I don’t get all the hardened fantasy warriors who have fought in hundreds of battles, talk about death casually, kill without remorse, and yet start crying when they see a battlefield and talking about the terrible waste of life. Yes, yes, we understand that you don’t want to romanticize war, we get it. We understand that the young warrior who kills for the first time might have a reason to throw up (though I don’t understand why all of them seem to throw up after the first battle). We know that you want us to see this war as a terrible waste, a loss on both sides.
Just find some other character to preach about it for you.
To return to a healthy obsession of mine, this is yet another place where Carol Berg’s Rai-kirah books excel. The narrator, Seyonne, goes through dramatic changes that remove him further and further from most of humanity. He spends a lot of time being upset about that, but not all. He also uses his new powers to further his cause and his friends’ causes. I mean, wouldn’t you?
Those whiny fantasy heroes who start bemoaning the fact that they have power from the moment they learn they have it can go stand in a corner now.
5) Don’t give a character a “cool” reaction just to be cool either.
I bounce up and down in my seat with glee when the protagonist stands up to the nasty people who have been taking advantage of her and gives them what-for. However, that only works when there really has been a whole story, a whole book, building up the narrator’s awareness of the way they treat her and how much they get away with. It doesn’t work when the heroine has barely interacted at all with, say, her horrible father, and then comes back and tells him off.
Yep, confrontations and the heroes throwing off the bonds of parental or kingly or sexist or racist authority are cool. But they can’t be cool in isolation. The whole story has to bend towards that, either building up the narrator’s courage for such a confrontation or building up the need for one. Sometimes the narrator doesn’t even know what’s going on, after all, and has to realize that it’s not normal for someone else to drain her magic. If that epiphany isn’t well-handled and doesn’t match with the rest of her personality, it’s a disappointment, not the stand-up-and-cheer moment the author wants it to be.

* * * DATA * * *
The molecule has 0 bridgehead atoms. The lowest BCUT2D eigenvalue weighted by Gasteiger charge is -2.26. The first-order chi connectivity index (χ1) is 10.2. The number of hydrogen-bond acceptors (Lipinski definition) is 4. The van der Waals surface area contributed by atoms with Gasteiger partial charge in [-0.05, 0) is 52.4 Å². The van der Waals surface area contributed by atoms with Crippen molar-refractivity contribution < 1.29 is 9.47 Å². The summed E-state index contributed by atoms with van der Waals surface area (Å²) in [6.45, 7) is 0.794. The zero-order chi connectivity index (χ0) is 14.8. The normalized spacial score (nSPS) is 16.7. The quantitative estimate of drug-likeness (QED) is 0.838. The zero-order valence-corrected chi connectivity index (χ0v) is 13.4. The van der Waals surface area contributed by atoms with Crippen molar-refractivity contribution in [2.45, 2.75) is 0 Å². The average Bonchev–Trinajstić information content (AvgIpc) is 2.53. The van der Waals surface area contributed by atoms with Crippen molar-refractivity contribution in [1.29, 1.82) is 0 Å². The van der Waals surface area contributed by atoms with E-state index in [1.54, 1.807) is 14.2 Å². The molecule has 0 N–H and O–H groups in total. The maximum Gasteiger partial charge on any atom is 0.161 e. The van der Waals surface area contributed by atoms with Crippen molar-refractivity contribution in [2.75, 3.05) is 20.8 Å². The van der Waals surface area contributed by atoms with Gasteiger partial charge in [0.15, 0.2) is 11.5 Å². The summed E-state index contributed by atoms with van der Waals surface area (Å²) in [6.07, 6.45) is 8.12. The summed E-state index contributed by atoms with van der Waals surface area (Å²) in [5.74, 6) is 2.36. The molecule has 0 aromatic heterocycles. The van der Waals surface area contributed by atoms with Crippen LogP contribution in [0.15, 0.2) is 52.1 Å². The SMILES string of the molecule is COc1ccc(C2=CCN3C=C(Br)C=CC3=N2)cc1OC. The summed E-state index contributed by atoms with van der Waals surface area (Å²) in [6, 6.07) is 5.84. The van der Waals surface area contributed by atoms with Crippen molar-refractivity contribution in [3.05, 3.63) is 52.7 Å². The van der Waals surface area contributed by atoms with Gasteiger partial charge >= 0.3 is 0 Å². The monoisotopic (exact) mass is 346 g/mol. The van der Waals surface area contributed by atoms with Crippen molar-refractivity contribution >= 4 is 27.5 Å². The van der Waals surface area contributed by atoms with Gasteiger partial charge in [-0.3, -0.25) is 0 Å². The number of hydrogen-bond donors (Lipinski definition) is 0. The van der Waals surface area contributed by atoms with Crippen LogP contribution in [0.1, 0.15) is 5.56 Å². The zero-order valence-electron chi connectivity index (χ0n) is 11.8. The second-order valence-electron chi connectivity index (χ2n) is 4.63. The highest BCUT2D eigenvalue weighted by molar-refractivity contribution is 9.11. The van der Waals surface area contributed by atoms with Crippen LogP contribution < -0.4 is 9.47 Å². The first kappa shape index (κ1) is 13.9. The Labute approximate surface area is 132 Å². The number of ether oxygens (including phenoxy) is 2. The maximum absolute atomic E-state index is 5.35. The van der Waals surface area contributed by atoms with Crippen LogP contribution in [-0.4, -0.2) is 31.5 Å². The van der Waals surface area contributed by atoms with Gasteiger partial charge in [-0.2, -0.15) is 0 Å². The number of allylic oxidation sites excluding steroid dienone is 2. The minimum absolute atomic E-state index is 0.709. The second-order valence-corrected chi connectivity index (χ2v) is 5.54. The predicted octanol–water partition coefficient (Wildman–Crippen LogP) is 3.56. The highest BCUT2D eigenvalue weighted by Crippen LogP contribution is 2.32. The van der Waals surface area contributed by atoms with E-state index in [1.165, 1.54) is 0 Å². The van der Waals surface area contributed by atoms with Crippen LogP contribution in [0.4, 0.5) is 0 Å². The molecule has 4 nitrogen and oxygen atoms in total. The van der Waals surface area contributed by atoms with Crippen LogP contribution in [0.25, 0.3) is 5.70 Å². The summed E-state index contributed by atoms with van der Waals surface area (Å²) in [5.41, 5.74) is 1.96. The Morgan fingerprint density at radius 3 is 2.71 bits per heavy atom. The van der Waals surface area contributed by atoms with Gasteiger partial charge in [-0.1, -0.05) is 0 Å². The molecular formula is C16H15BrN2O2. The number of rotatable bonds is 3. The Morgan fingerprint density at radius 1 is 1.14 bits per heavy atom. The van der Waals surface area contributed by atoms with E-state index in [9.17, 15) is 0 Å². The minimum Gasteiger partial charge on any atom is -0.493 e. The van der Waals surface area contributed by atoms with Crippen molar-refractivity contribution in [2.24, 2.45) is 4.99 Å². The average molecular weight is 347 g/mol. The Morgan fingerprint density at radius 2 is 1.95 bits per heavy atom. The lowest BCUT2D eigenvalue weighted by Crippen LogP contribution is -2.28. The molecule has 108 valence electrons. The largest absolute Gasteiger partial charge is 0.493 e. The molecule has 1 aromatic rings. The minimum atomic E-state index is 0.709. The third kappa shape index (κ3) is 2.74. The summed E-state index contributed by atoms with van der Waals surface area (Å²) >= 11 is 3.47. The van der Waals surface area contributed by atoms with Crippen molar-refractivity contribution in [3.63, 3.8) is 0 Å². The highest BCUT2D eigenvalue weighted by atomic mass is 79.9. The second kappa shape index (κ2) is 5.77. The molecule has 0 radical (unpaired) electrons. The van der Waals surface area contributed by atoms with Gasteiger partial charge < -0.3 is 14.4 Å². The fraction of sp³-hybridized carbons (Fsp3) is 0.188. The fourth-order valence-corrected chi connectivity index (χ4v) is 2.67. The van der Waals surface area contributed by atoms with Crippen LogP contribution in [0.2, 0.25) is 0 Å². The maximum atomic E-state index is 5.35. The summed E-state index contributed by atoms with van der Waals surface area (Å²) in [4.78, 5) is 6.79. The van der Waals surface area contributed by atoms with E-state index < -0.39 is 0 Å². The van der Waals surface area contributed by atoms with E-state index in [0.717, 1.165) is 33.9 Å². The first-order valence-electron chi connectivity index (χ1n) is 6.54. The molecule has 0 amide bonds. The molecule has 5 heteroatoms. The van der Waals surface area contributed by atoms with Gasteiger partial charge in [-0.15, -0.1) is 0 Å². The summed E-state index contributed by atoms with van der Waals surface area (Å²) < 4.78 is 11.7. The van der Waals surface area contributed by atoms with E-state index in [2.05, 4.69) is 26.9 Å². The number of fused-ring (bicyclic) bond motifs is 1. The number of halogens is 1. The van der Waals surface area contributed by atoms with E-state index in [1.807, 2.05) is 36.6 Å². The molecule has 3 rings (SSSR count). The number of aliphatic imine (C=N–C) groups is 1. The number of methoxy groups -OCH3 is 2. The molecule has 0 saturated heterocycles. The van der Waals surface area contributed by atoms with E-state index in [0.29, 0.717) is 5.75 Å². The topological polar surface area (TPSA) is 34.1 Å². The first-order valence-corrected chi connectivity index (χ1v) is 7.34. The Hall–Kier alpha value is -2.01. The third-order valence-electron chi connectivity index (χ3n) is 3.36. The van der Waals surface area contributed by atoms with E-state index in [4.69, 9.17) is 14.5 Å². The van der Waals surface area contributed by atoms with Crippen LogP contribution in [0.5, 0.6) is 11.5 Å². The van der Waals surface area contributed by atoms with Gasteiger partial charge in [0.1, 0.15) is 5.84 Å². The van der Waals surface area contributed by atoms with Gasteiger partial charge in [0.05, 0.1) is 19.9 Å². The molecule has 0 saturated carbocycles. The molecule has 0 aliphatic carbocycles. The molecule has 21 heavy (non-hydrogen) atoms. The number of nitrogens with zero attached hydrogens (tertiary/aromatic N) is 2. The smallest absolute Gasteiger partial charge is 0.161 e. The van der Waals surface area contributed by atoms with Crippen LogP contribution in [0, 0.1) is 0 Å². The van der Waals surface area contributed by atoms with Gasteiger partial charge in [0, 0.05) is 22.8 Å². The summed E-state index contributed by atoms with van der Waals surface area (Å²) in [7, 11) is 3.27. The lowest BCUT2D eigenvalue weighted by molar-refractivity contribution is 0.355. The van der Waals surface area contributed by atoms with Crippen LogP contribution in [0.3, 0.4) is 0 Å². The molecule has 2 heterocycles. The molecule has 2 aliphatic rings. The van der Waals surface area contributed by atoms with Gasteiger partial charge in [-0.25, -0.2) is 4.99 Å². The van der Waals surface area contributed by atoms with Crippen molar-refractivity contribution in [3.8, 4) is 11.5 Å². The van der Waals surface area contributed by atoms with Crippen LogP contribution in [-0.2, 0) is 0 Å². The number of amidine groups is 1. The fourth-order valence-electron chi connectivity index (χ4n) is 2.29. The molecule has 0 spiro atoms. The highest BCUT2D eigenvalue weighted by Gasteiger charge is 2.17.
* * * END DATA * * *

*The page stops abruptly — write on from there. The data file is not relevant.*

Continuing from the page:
“Cool” reactions to traumatic events are also a no-no. The hero should only be standing there making witty comebacks to the villain if that’s in-character for him. (And if they really are witty. A lot of fantasy authors are sadly confused about how well they can write humor). The heroine should only weep over her friend’s body if she loved that friend and is the kind of person who would weep in mourning. If she’s the kind of person who would snatch up a battle-axe and go hunting the killer instead, don’t destroy her personality for the sheer chance of showing her “softer side.”
6) Try to regard every character as a complete person in and of himself or herself, with a rich emotional life.
Any deities you believe in know this is hard, especially when you ride in one protagonist’s head and sympathize with her struggles and hate her enemies, but I think the best fantasy stories come from that. I can usually tell when the author has created a character just to be the “abusive parent” or “evil authority figure” or “comic relief.” They’re not allowed to have emotional depth. They’re not allowed to change or grow. They must continue doing whatever it is that they do when they first appear, which is evoke a single kind of emotional reaction from the hero. The only thing that (possibly) changes is the hero’s response to them. If the villain starts seeming petty and small, it’s not actually a change in the villain’s self-perception or self-confidence. It’s the way the hero perceives him.
If you’re writing from just one or two protagonists, it’s harder than if you write from the point of view of many, but it’s still possible. Let your characters be wrong about someone they thought was shallow and self-involved. Let the comic relief character say some wise things, even if the hero doesn’t know why. Indeed, showing the hero’s puzzlement is a good way to remind your audience that your character is not 100% right about the world and everything in it (and thus a Canon Mary Sue). Limitations can be a good way of developing other people, and thus a world, usually essential in fantasy.
And also, for the love of whatever gods you believe in, don’t make up a character just to be the bully. You’re not going to be in high school forever, and you shouldn’t inflict that mentality on your characters. If I read one more book where the teenage heroine’s antagonist has no motivation in life but to make fun of her looks or her magical heritage or her class status or wherever, I will invent a damn portal into the book just so that I can slit the whiner’s throat.
*makes “The Evil Girls In High School Were People Too” sign*